I really like the correlation to the cartoon, and adding too much intricate paint detail might detract from that. Some may find it too toy looking because of that, but it doesn’t bother me. His windshields are tinted blue, once again harkening back to the original cartoon. The head has the same vibrant blue as what’s on other parts of the body. His eyes are done in a very bright, light blue color that really makes this figure feel alive and gives him character. All the paint lines are very clean on the figure, and I couldn’t find a single flaw.
ARTICULATION – Optimus Prime is loaded with articulation, though not all of it is the same as a conventional action figure, but I will do my best to approximate the names for each joint. He has a ball jointed neck, ball jointed like shoulders, bicep swivel, single elbows, finger hinges, waist swivel, ball jointed hips, single knees, boot rotators, and ankle hinges and rockers.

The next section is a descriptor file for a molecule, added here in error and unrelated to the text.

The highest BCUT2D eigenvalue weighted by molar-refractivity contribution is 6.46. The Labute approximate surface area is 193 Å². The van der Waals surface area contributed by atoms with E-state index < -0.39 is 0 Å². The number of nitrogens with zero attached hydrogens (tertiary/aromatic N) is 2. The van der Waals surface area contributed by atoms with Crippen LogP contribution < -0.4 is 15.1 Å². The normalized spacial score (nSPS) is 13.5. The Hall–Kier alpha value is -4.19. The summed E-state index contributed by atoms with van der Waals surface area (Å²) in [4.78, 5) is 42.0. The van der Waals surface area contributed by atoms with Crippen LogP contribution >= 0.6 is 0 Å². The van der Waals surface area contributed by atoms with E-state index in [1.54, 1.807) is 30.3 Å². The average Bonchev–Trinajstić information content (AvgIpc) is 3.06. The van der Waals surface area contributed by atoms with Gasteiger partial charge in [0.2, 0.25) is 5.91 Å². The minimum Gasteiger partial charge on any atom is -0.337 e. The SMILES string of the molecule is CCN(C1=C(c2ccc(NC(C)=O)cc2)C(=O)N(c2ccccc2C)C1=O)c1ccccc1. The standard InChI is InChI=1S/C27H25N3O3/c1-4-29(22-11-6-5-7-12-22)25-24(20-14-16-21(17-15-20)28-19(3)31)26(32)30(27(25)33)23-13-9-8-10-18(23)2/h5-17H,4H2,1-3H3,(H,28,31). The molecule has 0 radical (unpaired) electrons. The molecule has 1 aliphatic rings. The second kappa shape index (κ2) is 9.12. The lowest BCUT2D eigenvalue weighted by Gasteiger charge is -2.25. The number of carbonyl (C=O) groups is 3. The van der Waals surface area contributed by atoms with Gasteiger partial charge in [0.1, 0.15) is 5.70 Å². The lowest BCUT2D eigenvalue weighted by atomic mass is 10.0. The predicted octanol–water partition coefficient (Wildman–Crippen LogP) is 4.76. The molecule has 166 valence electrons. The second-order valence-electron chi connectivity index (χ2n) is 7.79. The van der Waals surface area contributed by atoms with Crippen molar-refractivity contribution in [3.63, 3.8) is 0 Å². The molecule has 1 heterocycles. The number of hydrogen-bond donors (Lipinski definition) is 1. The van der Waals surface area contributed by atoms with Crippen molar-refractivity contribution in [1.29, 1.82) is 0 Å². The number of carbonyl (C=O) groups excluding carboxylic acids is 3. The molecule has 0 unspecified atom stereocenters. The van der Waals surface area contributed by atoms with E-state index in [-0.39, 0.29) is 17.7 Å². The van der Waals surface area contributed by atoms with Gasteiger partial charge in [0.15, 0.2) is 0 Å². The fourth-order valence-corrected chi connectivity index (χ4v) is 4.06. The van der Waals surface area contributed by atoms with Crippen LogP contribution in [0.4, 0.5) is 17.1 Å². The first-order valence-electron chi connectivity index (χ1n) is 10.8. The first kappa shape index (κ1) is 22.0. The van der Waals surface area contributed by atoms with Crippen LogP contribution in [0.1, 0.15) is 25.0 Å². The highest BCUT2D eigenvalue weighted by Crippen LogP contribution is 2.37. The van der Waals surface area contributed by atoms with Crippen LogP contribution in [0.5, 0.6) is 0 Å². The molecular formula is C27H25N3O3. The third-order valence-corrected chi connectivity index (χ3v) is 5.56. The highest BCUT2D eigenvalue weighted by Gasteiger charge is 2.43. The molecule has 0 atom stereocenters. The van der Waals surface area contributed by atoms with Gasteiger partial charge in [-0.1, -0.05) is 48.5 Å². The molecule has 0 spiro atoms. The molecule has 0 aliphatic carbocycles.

His joints all have great range of motion. His head can look up and down as well as swivel side-to-side, and the entire head and neck assembly is sitting on a hinged panel (meant for swinging the head inside the body for alt mode) that allows for even deeper up and down motion. His shoulders are actually hinged with a rotator on the outside where they attach to his arms. You can also push the shoulder hinge inside the body, completely hiding it for when you just want his arms posed next to him, or pull them out for some really dynamic arm poses. This is one of those little brilliant pieces of engineering that helps maintain articulation and the design aesthetic of the figure.
For his finger joints, his index finger is separate from the others and on its own hinge, while the other three are stuck together and move as one. It’s not as posable as some previous Masterpiece figures, but it works fine for this one. Prime’s ankles have good back and forth motion, and can rock side to side as well. if you want even deeper rocking motion, you can slide the ankle outward and get an even larger range of motion. I will note though that his ankles aren’t the tightest joints ever. You have to keep that in mind when posing him, because sometimes he is wont to tilt forward. Otherwise, his articulation is solid and allows for a plethora of posing and display options. Continue to Page 2…